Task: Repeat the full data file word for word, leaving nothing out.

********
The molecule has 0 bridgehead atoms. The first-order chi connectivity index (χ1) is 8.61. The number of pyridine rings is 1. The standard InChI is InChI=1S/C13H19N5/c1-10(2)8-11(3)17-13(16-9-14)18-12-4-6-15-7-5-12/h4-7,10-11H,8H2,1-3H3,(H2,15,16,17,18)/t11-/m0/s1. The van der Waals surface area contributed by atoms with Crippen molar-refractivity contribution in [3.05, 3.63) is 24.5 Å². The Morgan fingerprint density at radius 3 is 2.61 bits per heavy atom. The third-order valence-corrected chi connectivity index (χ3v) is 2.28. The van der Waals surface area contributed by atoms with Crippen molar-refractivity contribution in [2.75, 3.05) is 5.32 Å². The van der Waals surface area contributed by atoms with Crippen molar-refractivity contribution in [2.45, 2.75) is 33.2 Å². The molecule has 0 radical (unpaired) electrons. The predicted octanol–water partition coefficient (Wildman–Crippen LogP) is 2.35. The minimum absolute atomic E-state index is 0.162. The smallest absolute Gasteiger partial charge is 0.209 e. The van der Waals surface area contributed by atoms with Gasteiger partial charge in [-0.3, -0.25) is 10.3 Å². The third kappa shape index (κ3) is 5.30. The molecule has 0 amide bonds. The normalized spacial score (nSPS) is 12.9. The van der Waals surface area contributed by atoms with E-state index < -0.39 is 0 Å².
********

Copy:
The molecule has 0 bridgehead atoms. The first-order chi connectivity index (χ1) is 8.61. The number of pyridine rings is 1. The standard InChI is InChI=1S/C13H19N5/c1-10(2)8-11(3)17-13(16-9-14)18-12-4-6-15-7-5-12/h4-7,10-11H,8H2,1-3H3,(H2,15,16,17,18)/t11-/m0/s1. The van der Waals surface area contributed by atoms with Crippen molar-refractivity contribution in [3.05, 3.63) is 24.5 Å². The Morgan fingerprint density at radius 3 is 2.61 bits per heavy atom. The third-order valence-corrected chi connectivity index (χ3v) is 2.28. The van der Waals surface area contributed by atoms with Crippen molar-refractivity contribution in [2.75, 3.05) is 5.32 Å². The van der Waals surface area contributed by atoms with Crippen molar-refractivity contribution in [2.45, 2.75) is 33.2 Å². The molecule has 0 radical (unpaired) electrons. The predicted octanol–water partition coefficient (Wildman–Crippen LogP) is 2.35. The minimum absolute atomic E-state index is 0.162. The smallest absolute Gasteiger partial charge is 0.209 e. The van der Waals surface area contributed by atoms with Gasteiger partial charge in [-0.3, -0.25) is 10.3 Å². The third kappa shape index (κ3) is 5.30. The molecule has 0 amide bonds. The normalized spacial score (nSPS) is 12.9. The van der Waals surface area contributed by atoms with E-state index < -0.39 is 0 Å².